Editor’s Note: This is the first in a series of profiles KCP is doing with each of the candidates for the 43rd District City Council Race. Our reporter has either reached out already or is in the process of reaching out to all the Democratic and Republican candidates.
In a nation riddled with partisan stalemates one might question how effective a Republican candidate can be amongst a sea of Democrats, but Republican candidate Liam McCabe believes he has the answer in his run for the open District 43 City Council Seat covering the neighborhoods of Bay Ridge, Dyker Heights and parts of Bensonhurst and Bath Beach.
The district’s demographics include a large Scandinavian, Irish and Italian white constituency as well as a prominent existing Arab-American community and a fast-growing Asian population.
“[Working in] a federal office, 80% – 90% of the work I did surrounded immigration,” said McCabe, who has had a seven-year stretch as director of community affairs and constituent services for U.S. Congressmen, Dan Donovan (R) and Michael Grimm (R). “I think I’ve helped more people become citizens in this country than anyone in this race and that includes my Republican and potential Democratic opponents.”
McCabe said this work in servicing the Russian-, Chinese- and Arab-American communities with green card, visa and naturalization matters has also created long-standing ties with these communities.
Patching party lines is precisely how McCabe plans to address illegal home conversions which he says is the primary contributor to excessive street garbage that has plagued the community lately. McCabe contends that the population density increases over 100% as a result of the creation of these illegal tenements, therefore creating a burden on the infrastructure.
The candidate promises to pick up the torch of the static legislation that advocates for deeper fines on those who violate illegal home conversions. In an effort to bridge party lines, McCabe proposes to appeal to homeowners concerned with the reduction of quality of life as well as those tenants who may be suffering from living harsh conditions to get the bill passed.
“This is not healthy for the tenants living in these conditions, this is not affordable housing,” said McCabe “Single and two-family homes are being bought and illegally reconverted into single-room-occupancies (SRO’s).”
McCabe condemned the current policies on affordable housing noting that with dramatic rent hikes and overcrowded SRO’s, the middle class has been pushed out making it impossible to live in the area.
McCabe is looking forward to tackling legislation that impacts District 43, but promises to commit himself to localized issues as well. The high-profiled Prince Hotel is one of those local Bay Ridge problems that has neighbors in an uproar. The hotel has been cited for hundreds of building violations and has served as a place where addicts congregate for decades. Since last year’s NYC Sheriff’s seizure, little has been done to close the community eyesore.
“I would like to absolutely close the Prince [Hotel] in its current capacity, I would love to see senior housing put in that space,” says McCabe, noting that the surrounding homeowners deserve a nice quiet residential street to themselves.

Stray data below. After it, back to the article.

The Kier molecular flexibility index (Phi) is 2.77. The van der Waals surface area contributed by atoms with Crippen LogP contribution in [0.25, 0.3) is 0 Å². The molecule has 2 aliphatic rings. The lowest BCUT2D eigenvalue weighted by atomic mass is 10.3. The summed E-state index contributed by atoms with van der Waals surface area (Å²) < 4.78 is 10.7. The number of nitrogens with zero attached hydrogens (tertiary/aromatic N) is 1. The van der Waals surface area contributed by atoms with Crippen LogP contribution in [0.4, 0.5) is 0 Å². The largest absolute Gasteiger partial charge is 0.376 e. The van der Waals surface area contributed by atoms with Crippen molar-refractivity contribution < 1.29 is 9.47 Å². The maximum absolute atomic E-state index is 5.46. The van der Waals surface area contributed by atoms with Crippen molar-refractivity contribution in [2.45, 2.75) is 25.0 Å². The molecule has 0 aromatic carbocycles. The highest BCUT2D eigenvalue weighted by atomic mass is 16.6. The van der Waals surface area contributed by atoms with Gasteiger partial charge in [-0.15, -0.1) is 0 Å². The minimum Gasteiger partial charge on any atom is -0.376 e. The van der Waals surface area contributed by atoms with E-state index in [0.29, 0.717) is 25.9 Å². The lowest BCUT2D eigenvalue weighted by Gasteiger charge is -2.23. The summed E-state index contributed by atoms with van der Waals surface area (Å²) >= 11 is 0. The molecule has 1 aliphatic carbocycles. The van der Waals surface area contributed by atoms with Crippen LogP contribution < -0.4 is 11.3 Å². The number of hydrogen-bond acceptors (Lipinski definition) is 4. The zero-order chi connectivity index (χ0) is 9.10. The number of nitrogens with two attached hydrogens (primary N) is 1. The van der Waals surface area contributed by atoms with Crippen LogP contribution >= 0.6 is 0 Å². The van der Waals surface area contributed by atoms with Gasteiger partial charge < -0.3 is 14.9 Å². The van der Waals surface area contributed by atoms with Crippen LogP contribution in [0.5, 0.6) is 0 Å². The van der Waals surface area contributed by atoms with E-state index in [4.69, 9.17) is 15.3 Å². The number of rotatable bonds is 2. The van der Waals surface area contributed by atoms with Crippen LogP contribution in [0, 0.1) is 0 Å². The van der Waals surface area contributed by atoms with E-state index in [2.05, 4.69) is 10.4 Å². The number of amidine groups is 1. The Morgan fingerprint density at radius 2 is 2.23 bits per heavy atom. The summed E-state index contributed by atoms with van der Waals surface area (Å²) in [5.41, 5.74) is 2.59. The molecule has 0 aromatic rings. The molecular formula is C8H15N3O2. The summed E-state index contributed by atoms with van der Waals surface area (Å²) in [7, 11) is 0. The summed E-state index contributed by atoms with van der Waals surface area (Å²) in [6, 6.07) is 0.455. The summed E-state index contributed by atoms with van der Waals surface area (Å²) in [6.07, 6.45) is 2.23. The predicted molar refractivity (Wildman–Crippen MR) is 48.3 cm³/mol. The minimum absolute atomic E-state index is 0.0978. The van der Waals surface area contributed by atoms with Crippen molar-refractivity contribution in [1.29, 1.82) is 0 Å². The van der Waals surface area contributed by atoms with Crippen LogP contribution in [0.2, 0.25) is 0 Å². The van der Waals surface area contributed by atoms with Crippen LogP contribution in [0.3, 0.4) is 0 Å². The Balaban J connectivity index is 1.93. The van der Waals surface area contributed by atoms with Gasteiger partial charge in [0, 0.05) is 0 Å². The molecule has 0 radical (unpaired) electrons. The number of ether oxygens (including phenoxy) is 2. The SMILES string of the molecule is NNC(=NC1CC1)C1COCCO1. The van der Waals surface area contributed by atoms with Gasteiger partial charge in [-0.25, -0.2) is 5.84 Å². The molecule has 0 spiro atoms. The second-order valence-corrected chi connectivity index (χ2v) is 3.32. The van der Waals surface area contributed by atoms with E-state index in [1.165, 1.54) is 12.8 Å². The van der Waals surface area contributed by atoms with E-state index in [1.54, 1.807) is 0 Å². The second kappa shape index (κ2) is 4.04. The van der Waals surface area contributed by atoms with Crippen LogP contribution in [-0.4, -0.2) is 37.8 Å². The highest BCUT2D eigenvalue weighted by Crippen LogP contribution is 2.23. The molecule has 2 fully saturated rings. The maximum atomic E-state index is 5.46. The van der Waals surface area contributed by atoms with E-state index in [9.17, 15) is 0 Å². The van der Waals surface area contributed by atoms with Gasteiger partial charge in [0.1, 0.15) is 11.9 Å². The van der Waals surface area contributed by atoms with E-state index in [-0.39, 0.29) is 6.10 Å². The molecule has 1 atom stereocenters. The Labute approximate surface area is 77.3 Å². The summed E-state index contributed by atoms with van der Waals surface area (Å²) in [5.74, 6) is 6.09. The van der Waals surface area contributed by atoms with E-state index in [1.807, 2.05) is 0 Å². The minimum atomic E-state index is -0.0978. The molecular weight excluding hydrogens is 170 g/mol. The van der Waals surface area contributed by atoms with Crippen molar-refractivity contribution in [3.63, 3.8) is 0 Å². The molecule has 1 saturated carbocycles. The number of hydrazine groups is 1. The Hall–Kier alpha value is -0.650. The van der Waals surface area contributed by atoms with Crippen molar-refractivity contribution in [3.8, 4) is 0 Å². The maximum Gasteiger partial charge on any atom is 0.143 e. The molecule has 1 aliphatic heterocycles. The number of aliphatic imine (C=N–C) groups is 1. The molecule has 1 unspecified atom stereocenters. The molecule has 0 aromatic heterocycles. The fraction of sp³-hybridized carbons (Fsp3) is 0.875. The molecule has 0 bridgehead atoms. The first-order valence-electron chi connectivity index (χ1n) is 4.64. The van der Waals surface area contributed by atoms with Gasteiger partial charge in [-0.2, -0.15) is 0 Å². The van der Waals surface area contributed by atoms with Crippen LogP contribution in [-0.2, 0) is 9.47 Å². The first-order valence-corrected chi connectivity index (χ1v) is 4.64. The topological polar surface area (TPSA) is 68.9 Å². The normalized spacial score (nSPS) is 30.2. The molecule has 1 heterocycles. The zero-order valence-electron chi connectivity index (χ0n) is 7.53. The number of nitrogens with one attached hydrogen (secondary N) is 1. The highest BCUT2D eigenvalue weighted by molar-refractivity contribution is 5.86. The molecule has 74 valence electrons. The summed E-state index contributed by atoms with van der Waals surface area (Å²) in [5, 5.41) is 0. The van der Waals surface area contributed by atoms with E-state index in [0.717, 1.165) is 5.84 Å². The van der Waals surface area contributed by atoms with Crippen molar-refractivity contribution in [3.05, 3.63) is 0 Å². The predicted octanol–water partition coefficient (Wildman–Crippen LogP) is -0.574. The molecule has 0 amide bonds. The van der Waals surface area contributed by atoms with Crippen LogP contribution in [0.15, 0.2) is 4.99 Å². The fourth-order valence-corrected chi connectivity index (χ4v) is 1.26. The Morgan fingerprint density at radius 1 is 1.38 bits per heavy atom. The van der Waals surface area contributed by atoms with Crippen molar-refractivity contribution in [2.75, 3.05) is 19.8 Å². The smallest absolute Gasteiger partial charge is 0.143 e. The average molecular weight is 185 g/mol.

Unfortunately addiction within the community hasn’t been specific to the Prince Hotel. Like many regions throughout the country, the opioid epidemic has been hard-hitting throughout District 43. “Kids are dying at alarming rates,” said McCabe.
Keeping with the latest trend on how to address drug-related criminal activity, the GOP candidate advocates implementing alternative sentencing, but with the caveat that policy makers must “increase the severity of the treatment,” said McCabe. “Treatment isn’t tough enough, people need serious rehabilitation.”
In a gutsy declaration from a Republican, McCabe openly acknowledged drug companies have to be held accountable, “We’ve got to take on the pharmaceutical industry,” said McCabe.
McCabe’s final leg of a three-pronged solution to the opioid crisis involves engaging the youth. The candidate proposes community-based after-school and late-night programs that incorporate the youth. He recalls his involvement in Club 78, a community-based youth organization sponsored by Our Lady of Angels, the Catholic private school McCabe attended. “It was open to everyone in the neighborhood. They had a great sports program.” McCabe envisions opening up local Catholic school’s gymnasiums to youth activity programs with the hopes of inspiring community hopefulness amongst the youth.
“If I lead with energy and some excitement, maybe that’ll catch on.”
On the topic of schools, McCabe supports school choice 110%, but opposes co-locations in the area, citing that it adds to overcrowding. While School District 21 houses some of the best public schools in Brooklyn, the area’s growing population has contributed to school overcrowding, “Vouchers would reduce class size,” said McCabe.
Also running in the Sept. 12 Republican Primary are Bob Capano and John Quaglione.